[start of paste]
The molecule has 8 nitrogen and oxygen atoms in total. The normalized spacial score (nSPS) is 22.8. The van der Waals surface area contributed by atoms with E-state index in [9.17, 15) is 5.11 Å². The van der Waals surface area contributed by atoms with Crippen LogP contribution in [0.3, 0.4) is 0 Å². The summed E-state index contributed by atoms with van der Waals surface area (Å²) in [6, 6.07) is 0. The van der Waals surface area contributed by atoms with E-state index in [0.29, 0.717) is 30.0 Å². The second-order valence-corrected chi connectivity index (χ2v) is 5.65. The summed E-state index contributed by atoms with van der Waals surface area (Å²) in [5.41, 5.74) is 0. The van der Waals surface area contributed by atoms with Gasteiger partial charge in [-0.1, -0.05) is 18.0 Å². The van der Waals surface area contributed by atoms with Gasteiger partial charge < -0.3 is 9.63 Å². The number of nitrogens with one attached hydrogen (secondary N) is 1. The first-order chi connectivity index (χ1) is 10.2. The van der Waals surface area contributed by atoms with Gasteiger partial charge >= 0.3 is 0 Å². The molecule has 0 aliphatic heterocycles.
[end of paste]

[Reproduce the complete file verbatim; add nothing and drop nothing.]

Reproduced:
The molecule has 8 nitrogen and oxygen atoms in total. The normalized spacial score (nSPS) is 22.8. The van der Waals surface area contributed by atoms with E-state index in [9.17, 15) is 5.11 Å². The van der Waals surface area contributed by atoms with Crippen LogP contribution in [0.3, 0.4) is 0 Å². The summed E-state index contributed by atoms with van der Waals surface area (Å²) in [6, 6.07) is 0. The van der Waals surface area contributed by atoms with E-state index in [0.29, 0.717) is 30.0 Å². The second-order valence-corrected chi connectivity index (χ2v) is 5.65. The summed E-state index contributed by atoms with van der Waals surface area (Å²) in [5.41, 5.74) is 0. The van der Waals surface area contributed by atoms with Gasteiger partial charge in [-0.1, -0.05) is 18.0 Å². The van der Waals surface area contributed by atoms with Gasteiger partial charge < -0.3 is 9.63 Å². The number of nitrogens with one attached hydrogen (secondary N) is 1. The first-order chi connectivity index (χ1) is 10.2. The van der Waals surface area contributed by atoms with Gasteiger partial charge >= 0.3 is 0 Å². The molecule has 0 aliphatic heterocycles.